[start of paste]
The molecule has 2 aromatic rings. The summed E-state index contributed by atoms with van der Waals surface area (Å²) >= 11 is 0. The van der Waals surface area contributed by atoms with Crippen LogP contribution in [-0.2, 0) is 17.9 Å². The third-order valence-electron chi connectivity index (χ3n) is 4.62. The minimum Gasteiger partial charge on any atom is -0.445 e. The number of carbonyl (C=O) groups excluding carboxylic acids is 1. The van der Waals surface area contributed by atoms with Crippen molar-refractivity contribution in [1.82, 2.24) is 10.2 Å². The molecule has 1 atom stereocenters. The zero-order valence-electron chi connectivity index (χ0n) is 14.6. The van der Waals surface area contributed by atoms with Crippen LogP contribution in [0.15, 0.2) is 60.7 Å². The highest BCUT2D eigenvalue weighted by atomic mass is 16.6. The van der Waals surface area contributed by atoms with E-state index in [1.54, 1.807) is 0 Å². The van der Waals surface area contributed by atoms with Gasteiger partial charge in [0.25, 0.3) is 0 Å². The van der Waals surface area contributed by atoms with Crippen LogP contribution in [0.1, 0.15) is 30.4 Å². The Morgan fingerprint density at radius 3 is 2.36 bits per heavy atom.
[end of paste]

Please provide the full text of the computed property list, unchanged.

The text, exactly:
The molecule has 2 aromatic rings. The summed E-state index contributed by atoms with van der Waals surface area (Å²) >= 11 is 0. The van der Waals surface area contributed by atoms with Crippen LogP contribution in [-0.2, 0) is 17.9 Å². The third-order valence-electron chi connectivity index (χ3n) is 4.62. The minimum Gasteiger partial charge on any atom is -0.445 e. The number of carbonyl (C=O) groups excluding carboxylic acids is 1. The van der Waals surface area contributed by atoms with Crippen molar-refractivity contribution in [1.82, 2.24) is 10.2 Å². The molecule has 1 atom stereocenters. The zero-order valence-electron chi connectivity index (χ0n) is 14.6. The van der Waals surface area contributed by atoms with Crippen LogP contribution in [0.15, 0.2) is 60.7 Å². The highest BCUT2D eigenvalue weighted by atomic mass is 16.6. The van der Waals surface area contributed by atoms with E-state index in [1.54, 1.807) is 0 Å². The van der Waals surface area contributed by atoms with Gasteiger partial charge in [0.25, 0.3) is 0 Å². The van der Waals surface area contributed by atoms with Crippen LogP contribution in [0.1, 0.15) is 30.4 Å². The Morgan fingerprint density at radius 3 is 2.36 bits per heavy atom.